Legacy Giving

At the Stephen Lewis Foundation, many of our supporters have been with us since the beginning, inspiring us with their steadfast commitment to our partner organizations’ work to turn the tide of AIDS in sub-Saharan Africa. Today, a growing number of these donors are choosing to remember the SLF with a Legacy Gift. Whether you’ve been a supporter for years – or are making your first contribution in your will – you are helping to ensure that your commitment to our partners continues to flourish for years to come. By leaving a Legacy Gift to the SLF, you will make a meaningful and lasting impact for families and communities.

A special message from Stephen Lewis

“I’ve reached that point in life… when you begin to wonder what you can leave behind and how you’ve accumulated resources in a lifetime. You want to make sure family and friends are absolutely looked after. But then there’s the possibility of making a contribution to something which has been important to you in your lifetime.” —Stephen Lewis, Co-Founder and Co-Chair of the Board

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Align your life and legacy.

The following was first published in November 2016, following the sad news that Monica – a grandmother supported by our partner organization the Phoebe Education Fund for AIDS Orphans (PEFO) in Uganda – had passed away.

monica

“Being a part of my grandmother group has made me a person, has given me respect among people in the community. Nowadays my granddaughter goes to fetch water and no one touches that child, because they know that she is under our protection. I belong to PEFO grannies and so do my grandchildren and everyone knows it.”

– Monica Namwase

We met Monica during our last trip to Jinja, Uganda where we had the chance to visit some of the grandmothers who had received new homes through the Phoebe Education Fund for Orphans (PEFO) in partnership with the SLF. It was a dull rainy day, but as we pulled up to Monica’s house, she and her granddaughters were dancing outside, waving their rain-soaked arms and singing at the top of their lungs. Who needed the sun? They radiated their own light.

Monica proudly showed off her new home – her “grandchildren’s insurance policy” she called it – something for them to inherit when she was no longer there to look after them. Everything Monica did was in service of securing a safe life for her grandchildren. She, like so many grandmothers in her community, had a home full of orphaned grandchildren. “You become a parent again in your old age,” she explained “but with double the responsibility and only half the time.”

Monica worried about time. Would she have enough years to see her grandchildren safely into adulthood? She had her home now and she was tucking money away through her Savings and Loans Group. Perhaps most importantly, she and her grandchildren finally knew the security of belonging to an empowered collective.  And so, it was with great heartbreak that we learned that Monica had passed away. This news came from Mariam Mulindwa, a fellow group member and close friend to Monica. Mariam recounted the day they learned the terrible news: “We called every group member and said, ‘We’ve lost Monica. Come hurry, we have to go to her home now and take care of everything.’”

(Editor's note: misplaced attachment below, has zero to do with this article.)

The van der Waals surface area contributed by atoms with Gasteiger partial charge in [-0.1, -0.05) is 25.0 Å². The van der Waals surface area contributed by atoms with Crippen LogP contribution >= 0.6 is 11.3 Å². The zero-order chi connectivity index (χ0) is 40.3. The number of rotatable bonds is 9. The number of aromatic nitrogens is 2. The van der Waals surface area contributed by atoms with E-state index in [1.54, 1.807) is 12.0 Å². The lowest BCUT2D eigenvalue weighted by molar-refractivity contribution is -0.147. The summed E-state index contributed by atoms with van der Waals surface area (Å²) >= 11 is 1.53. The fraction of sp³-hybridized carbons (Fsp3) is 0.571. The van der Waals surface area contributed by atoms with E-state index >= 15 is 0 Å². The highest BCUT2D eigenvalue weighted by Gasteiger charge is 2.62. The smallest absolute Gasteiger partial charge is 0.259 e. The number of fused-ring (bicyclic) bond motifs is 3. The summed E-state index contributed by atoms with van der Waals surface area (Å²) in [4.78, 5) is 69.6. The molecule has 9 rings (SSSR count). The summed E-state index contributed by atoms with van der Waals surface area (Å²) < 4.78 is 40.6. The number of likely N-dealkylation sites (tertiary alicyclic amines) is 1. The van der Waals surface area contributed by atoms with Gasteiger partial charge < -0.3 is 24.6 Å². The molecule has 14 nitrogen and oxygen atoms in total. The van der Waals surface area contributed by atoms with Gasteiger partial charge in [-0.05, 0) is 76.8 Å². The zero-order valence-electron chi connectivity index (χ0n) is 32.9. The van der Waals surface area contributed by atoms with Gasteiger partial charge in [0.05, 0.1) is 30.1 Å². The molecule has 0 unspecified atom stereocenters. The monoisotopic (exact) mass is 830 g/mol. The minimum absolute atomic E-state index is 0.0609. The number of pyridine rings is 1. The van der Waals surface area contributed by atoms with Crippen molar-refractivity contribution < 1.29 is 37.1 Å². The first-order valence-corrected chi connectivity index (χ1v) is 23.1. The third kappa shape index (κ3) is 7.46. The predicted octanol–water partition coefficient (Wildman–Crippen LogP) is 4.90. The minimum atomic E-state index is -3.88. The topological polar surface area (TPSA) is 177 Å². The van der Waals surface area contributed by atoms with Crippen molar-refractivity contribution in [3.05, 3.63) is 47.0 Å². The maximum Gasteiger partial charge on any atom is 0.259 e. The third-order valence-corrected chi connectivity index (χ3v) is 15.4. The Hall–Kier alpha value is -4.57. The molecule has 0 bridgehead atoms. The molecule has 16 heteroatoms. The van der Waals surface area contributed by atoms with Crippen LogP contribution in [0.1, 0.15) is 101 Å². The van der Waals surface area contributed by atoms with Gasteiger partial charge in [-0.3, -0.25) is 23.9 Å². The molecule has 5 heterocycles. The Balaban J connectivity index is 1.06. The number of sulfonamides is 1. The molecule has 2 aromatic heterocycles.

monica and friends

“We called every group member and said, ‘We’ve lost Monica. Come hurry, we have to go to her home now and take care of everything.’”

“We knew exactly what to do because Monica had prepared everything. We knew what grandchild was the next of kin and who should manage the income from her Savings and Loans. We had her will that stated no one was to live in the house save the grandchildren who were with her while she lived. We had all the documents proving land ownership because Monica knew there would be distant relatives who would try and snatch the property. She even identified us to her grandchildren, telling them: ‘These are the ones who will be responsible for you. These are your grandmothers when I am not there.’”

monica and children

“These are the ones who will be responsible for you. These are your grandmothers when I am not there.”

“When we reached the house we found those distant relatives already there. They had the keys to the house and they were just stepping over the body of Monica and ignoring the crying grandchildren. We said, ‘No, you will not do this. Give us the keys.’”

“We fulfilled all the arrangements Monica had made—even down to where she was buried. They were taking the body to a very distant place and we said ‘No! You should have asked us. The plot that Monica chose is here.’ It was next to her home. She told us ‘I have friends from Canada and from everywhere. If people visit my house and find me gone, my grave must not be far away. I will be buried here at my house where my friends and grandchildren can always find me.’” 

“We stayed for days. Those who might have lingered to take the house knew it was pointless because they saw that this property and these children belonged to PEFO grandmothers. I know if we did not do that, her grandchildren would now be homeless.”

“Those who might have lingered to take the house knew it was pointless because they saw that this property and these children belonged to PEFO grandmothers.”

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